Transportation headlines, Monday, Sept. 27

Here is a look at some of the transportation headlines gathered by us and the Metro Library. The full list of headlines is posted on the library’s blog.

High Speed Rail Conference: Station Motivation (LA Streetsblog)

Streetsblog attended the California High Speed Rail TOD Marketplace, an event put on by the Urban Land Institute (ULI). The event focused on plans for grand stations along the planned line including the San Diego station which would connect high speed rail to the airport. Closer to home, Anaheim’s planned ARTIC station features a soaring modern design.

My Car, My Crutch (PlanningPool)

This article is an interesting muse on the freedoms and bindings of the personal automobile. On one hand there are the vast options of mobility the car provides. On the other, there’s the idea that by relying on a vehicle for mobility, one is cordoned off from the outside world and their senses dulled because of it.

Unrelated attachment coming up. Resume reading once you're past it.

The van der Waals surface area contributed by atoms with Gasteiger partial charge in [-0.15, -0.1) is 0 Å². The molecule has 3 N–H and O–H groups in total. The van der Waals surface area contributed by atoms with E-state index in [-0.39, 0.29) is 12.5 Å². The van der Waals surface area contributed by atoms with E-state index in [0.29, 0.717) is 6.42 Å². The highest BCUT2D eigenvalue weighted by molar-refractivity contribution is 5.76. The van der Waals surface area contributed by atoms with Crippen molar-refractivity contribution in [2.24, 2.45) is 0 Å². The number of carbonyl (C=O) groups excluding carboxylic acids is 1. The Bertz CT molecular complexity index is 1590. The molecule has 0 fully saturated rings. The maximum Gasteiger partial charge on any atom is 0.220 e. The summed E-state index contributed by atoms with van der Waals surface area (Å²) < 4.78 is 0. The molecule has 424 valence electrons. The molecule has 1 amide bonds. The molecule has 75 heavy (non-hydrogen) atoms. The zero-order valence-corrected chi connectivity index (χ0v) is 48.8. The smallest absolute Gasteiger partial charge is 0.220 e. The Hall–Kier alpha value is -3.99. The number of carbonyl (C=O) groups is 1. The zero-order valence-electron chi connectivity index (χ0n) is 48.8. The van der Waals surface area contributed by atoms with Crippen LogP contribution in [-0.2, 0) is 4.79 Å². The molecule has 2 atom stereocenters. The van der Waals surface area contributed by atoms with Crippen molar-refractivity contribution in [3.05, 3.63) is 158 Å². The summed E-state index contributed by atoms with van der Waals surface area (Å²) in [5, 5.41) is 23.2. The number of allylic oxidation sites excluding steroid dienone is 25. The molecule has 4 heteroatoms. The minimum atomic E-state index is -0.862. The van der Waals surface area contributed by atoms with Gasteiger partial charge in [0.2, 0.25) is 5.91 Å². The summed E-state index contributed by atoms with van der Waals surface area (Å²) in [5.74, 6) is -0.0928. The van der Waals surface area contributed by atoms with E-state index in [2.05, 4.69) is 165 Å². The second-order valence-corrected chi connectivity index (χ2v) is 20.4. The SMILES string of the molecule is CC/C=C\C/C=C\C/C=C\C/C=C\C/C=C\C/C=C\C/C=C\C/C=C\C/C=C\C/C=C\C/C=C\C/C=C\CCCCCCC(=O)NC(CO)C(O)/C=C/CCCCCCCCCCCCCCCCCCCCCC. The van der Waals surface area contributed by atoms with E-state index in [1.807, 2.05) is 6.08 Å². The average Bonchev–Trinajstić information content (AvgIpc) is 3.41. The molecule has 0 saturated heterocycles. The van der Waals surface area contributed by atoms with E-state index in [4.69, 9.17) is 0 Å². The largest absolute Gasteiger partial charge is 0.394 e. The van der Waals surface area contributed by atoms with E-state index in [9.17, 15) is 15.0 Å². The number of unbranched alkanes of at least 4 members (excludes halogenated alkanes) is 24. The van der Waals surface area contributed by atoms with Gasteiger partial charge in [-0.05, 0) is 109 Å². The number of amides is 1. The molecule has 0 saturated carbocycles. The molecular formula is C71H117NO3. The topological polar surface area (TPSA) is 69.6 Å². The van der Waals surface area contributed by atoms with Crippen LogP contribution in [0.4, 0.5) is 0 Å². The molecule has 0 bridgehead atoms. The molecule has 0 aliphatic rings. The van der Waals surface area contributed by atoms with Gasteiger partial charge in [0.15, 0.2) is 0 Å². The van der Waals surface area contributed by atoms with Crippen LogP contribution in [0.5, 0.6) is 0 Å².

The perils of average density (Human Transit)

Human Transit tackles another confusing issue when it comes to transit planning: average density. One of the so-called geometries of transit is that effective transit requires high density. But how do we define density? The blog notes that it’s not as clear cut as it seems and then goes on to describe the density that is essential for good transit, namely that the most important number is the density around transit stations. But numbers don’t tell the whole story – planners must also consider the nature of the density around transit stations, is it auto-oriented or transit-oriented?

Subway Critics Attacks Based on Faulty Logic (LA Streetsblog)

Streetsblog rebuts some of the recent criticism of the Westside Subway Extension from local news media. A good point is brought up: New York City has one of the most extensive subway systems in the world and yet its streets are still packed with gridlock – does that mean the subway is a rip-off? Common sense can answer that one.